“For me, as a chemist by training, what’s always excited me are chemical structures and interactions and how they impact biological activity, which ultimately underpins drug discovery at a fundamental level. I’ve always known that this has a great potential to benefit patients, but I’ve not had the opportunity to tangibly witness that until more recently. Now, I’ve seen the tremendous impact of the fundamental science we’ve been doing in the field of targeted protein degradation,” Ciulli said. “The ultimate goal of what we’re doing has to sit with the patients. Where is the most medical need? What will success look like for a patient?”

Brian Blagg, Ph.D., director of the Warren Family Research Center for Drug Discovery and Development and the Charles Huisking professor of chemistry and biochemistry at the University of Notre Dame, said 2024 marks an important era for medicinal chemistry as a rapidly advancing field, making this year’s symposium even more timely and necessary.

“With sequencing of the human genome and advances in structural biology, science is going in a new direction. We have all this data that didn’t exist 20, even 10, years ago. Drug discovery experts are critical right now,” Blagg said. “Academic drug discovery is probably soon going to be competitive with industrial drug discovery, and it will likely be responsible for fundamental discoveries. I think it’s really time for medicinal chemistry to flourish.”

The 6th UF Drug Discovery Symposium wrapped up with an awards ceremony honoring students and trainees for their presentations and research accomplishments. After thanking the presenters and trainees for their impressive and thematically diverse displays of scientific discovery, Luesch remarked on the unique qualities that make medicinal chemistry such a rewarding career path.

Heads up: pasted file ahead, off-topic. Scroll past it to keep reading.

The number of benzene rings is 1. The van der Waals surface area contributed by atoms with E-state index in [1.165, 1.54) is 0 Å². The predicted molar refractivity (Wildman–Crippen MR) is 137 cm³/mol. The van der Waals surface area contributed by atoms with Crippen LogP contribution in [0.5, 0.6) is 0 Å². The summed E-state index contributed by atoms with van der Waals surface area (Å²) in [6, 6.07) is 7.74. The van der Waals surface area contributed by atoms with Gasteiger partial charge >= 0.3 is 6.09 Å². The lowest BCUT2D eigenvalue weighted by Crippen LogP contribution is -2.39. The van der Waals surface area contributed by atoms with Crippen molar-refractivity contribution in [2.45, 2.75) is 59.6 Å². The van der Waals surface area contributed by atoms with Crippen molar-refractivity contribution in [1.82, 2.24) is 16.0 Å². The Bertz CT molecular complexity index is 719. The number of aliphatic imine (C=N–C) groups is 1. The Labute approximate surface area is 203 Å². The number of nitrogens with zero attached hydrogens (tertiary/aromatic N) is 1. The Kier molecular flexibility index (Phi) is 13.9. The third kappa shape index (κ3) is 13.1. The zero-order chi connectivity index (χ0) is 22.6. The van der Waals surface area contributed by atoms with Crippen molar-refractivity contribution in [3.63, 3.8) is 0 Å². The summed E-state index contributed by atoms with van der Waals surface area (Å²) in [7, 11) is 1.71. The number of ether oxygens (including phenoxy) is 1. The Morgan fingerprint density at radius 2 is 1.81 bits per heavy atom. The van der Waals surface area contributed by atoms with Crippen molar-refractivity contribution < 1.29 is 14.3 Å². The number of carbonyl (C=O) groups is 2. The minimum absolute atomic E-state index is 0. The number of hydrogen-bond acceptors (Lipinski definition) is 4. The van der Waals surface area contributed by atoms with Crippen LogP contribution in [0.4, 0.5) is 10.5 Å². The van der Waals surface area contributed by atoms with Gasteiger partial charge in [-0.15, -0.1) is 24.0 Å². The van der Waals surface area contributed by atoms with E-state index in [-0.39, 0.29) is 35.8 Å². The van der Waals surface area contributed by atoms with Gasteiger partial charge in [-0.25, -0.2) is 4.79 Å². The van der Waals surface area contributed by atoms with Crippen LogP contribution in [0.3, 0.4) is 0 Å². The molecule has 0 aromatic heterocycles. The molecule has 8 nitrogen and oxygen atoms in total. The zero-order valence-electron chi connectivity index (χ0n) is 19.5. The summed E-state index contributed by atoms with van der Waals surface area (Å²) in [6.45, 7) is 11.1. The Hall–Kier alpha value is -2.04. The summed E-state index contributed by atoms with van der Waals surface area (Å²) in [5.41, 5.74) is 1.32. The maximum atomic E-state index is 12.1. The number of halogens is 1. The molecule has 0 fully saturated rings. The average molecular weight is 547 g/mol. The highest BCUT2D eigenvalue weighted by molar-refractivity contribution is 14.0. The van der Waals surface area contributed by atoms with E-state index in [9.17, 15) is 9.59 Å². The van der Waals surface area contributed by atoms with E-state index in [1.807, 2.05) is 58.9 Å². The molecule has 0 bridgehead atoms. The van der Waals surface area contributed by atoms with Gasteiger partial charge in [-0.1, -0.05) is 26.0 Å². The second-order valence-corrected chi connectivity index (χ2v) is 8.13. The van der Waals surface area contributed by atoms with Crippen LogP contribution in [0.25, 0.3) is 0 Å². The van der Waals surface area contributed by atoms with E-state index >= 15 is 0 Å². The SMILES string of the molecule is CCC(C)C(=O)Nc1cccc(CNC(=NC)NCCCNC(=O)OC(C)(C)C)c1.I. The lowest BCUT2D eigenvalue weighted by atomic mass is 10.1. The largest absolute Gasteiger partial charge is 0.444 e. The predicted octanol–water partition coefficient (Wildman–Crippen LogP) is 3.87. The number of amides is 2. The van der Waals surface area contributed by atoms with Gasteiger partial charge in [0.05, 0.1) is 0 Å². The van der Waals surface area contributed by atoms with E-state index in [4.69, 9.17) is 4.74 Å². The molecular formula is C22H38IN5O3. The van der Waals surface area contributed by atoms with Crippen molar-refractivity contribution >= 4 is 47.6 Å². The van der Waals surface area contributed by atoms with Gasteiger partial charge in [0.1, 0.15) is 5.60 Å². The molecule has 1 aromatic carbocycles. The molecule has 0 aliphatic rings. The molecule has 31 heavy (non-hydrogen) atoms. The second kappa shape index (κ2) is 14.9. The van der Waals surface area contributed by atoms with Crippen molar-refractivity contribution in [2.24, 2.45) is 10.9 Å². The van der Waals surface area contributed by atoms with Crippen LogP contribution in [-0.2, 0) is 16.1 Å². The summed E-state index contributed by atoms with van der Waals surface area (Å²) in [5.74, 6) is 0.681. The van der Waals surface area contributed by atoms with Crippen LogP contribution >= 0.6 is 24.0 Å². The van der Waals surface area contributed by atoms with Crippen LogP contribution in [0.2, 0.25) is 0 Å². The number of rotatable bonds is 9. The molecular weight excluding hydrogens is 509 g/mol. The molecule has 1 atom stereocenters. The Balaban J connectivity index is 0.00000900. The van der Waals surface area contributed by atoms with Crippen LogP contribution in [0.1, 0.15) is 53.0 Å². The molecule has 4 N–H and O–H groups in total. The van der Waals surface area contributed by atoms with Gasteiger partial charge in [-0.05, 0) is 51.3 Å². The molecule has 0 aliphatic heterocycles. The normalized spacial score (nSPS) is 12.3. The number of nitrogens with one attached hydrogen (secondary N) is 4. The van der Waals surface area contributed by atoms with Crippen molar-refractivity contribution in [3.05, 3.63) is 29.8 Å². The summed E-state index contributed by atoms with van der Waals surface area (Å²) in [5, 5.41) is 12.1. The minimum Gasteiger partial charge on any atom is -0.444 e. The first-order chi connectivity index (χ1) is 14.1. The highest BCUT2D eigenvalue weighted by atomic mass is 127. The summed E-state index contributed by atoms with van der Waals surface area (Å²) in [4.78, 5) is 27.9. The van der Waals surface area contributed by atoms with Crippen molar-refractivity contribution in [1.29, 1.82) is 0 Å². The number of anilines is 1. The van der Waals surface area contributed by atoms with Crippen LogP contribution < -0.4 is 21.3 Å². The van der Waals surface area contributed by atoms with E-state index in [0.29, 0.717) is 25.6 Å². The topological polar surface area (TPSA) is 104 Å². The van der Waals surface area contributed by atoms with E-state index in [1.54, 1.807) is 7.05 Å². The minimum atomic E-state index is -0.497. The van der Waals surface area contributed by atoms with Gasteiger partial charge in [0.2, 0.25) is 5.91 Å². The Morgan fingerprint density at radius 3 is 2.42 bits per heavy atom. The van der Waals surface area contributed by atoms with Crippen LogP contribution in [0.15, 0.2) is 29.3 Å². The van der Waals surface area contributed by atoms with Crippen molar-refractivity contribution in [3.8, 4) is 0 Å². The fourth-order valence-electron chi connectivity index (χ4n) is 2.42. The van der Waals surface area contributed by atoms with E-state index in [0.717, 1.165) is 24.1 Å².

“The magic of medicinal chemistry is its multidisciplinary nature,” Luesch said. “Drug discovery is truly a team sport.”

Below are the students and trainees recognized at the 6th UF Drug Discovery Symposium award ceremony:

Poster presentation winners (graduate student category):

  • Vanisa Petriti, Department of Medicinal Chemistry, College of Pharmacy, University of Florida
  • Alexis A. Bragg, Department of Medicinal Chemistry, College of Pharmacy, University of Florida
  • Joel Tong, Department of Chemistry, The Wertheim UF Scripps Institute for Biomedical Innovation & Technology
  • Zachary M. Rabinowitz, Department of Medicinal Chemistry, College of Pharmacy, University of Florida

Poster presentation winner (postdoctoral category)

  • Mallesh Kathe, Department of Medicinal Chemistry, College of Pharmacy, University of Florida

Oral presentation winner (postdoctoral category)

  • Andrés Cumsille, Department of Microbiology and Cell Science, University of Florida

Oral presentation winners (graduate student category)

  • Corey M. Perkins, Department of Pharmaceutics, College of Pharmacy, University of Florida
  • Yuzhao Zhang, Department of Medicinal Chemistry, College of Pharmacy, University of Florida